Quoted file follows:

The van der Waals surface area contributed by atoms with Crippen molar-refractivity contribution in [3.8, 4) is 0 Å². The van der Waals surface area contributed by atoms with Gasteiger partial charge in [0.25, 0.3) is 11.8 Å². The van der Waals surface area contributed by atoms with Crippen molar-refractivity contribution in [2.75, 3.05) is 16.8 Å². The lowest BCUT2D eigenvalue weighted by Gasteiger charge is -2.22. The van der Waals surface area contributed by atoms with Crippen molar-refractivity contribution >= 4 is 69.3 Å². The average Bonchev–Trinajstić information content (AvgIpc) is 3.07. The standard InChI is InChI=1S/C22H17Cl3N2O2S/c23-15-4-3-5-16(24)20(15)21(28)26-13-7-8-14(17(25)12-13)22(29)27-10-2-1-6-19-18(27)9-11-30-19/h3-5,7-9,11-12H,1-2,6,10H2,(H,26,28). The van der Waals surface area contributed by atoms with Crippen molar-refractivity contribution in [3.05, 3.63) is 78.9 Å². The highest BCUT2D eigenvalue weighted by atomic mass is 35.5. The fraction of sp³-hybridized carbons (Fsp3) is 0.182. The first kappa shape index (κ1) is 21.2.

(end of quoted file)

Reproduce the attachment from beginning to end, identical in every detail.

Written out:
The van der Waals surface area contributed by atoms with Crippen molar-refractivity contribution in [3.8, 4) is 0 Å². The van der Waals surface area contributed by atoms with Gasteiger partial charge in [0.25, 0.3) is 11.8 Å². The van der Waals surface area contributed by atoms with Crippen molar-refractivity contribution in [2.75, 3.05) is 16.8 Å². The lowest BCUT2D eigenvalue weighted by Gasteiger charge is -2.22. The van der Waals surface area contributed by atoms with Crippen molar-refractivity contribution >= 4 is 69.3 Å². The average Bonchev–Trinajstić information content (AvgIpc) is 3.07. The standard InChI is InChI=1S/C22H17Cl3N2O2S/c23-15-4-3-5-16(24)20(15)21(28)26-13-7-8-14(17(25)12-13)22(29)27-10-2-1-6-19-18(27)9-11-30-19/h3-5,7-9,11-12H,1-2,6,10H2,(H,26,28). The van der Waals surface area contributed by atoms with Crippen molar-refractivity contribution in [3.05, 3.63) is 78.9 Å². The highest BCUT2D eigenvalue weighted by atomic mass is 35.5. The fraction of sp³-hybridized carbons (Fsp3) is 0.182. The first kappa shape index (κ1) is 21.2.